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X-ray from a patient with Boxer’s Fracture

What is Boxer’s Fracture?

Boxer’s Fracture is the term for a hand fracture occurring at the neck of the little finger metacarpal bone.  This location is right before the first knuckle of the little finger.  Often times the fractured part of the bone, which is the knuckle, is angulated downwards.

Symptoms of Boxer’s Fracture

Pain, swelling, and bruising are common in the area of the first knuckle of your little finger.  Moving your little finger may be painful and difficult.  Since the knuckle is typically bent downwards with this fracture, the appearance of the knuckle may be less prominent.

Common Causes of Boxer’s Fracture

As the name indicates, the injury is generally a result of punching, occurring in such sports as Boxing, Kickboxing, Karate, and Mixed Martial Arts.  A fall onto your hand may also cause this type of fracture.

Diagnosing Boxer’s Fracture

A careful physical exam and the findings on an x-ray will identify the diagnosis.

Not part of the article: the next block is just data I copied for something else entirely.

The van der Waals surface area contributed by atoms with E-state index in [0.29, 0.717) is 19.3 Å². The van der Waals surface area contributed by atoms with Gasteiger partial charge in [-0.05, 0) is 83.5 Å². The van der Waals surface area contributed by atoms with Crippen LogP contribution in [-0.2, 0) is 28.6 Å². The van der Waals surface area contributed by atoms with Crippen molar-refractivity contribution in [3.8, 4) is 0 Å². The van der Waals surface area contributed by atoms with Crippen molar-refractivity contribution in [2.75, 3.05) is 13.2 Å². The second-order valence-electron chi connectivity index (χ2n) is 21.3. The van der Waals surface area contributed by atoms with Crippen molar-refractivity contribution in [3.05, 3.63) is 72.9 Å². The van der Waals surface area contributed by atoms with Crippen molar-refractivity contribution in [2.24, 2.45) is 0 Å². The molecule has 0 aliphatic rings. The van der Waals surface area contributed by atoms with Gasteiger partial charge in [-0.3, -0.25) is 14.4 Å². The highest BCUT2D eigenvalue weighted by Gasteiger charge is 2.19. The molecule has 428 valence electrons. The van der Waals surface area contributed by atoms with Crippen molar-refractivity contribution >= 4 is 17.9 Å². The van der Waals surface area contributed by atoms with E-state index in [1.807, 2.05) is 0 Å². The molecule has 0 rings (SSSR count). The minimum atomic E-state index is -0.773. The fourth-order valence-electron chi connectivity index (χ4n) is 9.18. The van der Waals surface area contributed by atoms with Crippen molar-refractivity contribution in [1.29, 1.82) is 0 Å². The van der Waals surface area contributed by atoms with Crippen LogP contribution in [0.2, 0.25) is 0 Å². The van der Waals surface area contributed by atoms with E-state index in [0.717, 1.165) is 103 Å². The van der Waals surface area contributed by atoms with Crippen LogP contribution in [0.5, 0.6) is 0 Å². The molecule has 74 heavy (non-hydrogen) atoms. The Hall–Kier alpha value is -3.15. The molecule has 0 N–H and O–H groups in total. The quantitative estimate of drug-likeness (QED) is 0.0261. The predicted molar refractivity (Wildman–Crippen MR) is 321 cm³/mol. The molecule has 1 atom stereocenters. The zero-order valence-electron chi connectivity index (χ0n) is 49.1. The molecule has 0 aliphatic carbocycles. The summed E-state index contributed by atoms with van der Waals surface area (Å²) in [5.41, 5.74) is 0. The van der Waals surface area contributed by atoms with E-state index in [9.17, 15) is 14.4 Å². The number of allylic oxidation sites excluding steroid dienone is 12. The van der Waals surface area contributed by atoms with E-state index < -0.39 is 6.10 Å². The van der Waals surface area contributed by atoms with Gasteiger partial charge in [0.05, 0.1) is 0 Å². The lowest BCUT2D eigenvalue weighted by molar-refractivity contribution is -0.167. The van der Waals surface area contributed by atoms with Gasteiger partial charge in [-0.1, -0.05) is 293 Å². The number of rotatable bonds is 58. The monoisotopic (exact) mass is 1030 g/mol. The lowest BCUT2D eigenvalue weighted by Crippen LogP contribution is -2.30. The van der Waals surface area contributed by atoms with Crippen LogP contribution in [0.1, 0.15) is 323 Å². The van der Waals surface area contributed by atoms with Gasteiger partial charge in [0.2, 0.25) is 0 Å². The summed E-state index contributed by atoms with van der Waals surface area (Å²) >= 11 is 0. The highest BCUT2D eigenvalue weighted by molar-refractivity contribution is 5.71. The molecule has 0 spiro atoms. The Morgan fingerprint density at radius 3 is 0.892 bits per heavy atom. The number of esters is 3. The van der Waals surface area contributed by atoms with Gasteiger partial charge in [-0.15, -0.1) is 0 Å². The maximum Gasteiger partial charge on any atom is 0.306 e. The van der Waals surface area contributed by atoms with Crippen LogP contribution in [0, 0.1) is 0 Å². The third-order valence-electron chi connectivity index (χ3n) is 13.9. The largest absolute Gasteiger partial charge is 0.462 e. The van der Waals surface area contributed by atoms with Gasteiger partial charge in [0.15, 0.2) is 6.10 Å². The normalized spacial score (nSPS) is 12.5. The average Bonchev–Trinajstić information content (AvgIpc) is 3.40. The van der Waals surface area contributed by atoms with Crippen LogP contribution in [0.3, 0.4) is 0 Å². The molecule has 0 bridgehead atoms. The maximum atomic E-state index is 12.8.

Treatment Options for Boxer’s Fracture

The little finger metacarpal can tolerate more angulation than the other metacarpals because it can compensate with its greater mobility at the joint at its base and due to the hand’s natural curvature.  Consequently, most fractures with or without mild angulation can be treated with simple immobilization in a brace or cast.  More severely angulated fractures may benefit from surgical realignment and stabilization to restore correct hand mechanics and range of motion of the finger.

Other Boxing Injuries

In addition to Boxer’s Fracture, common boxing injuries include fractures and dislocations of the carpometacarpal joints.  Extensor tendons and their supporting ligaments – the sagittal bands – are often torn as well, necessitating splinting and sometimes surgical repair.


Boxer’s Fracture benefits from prompt identification and treatment to preserve a well-functioning hand.  Call NYC Hand Surgeon Dr. Pruzansky at 212-249-8700 to schedule an appointment.

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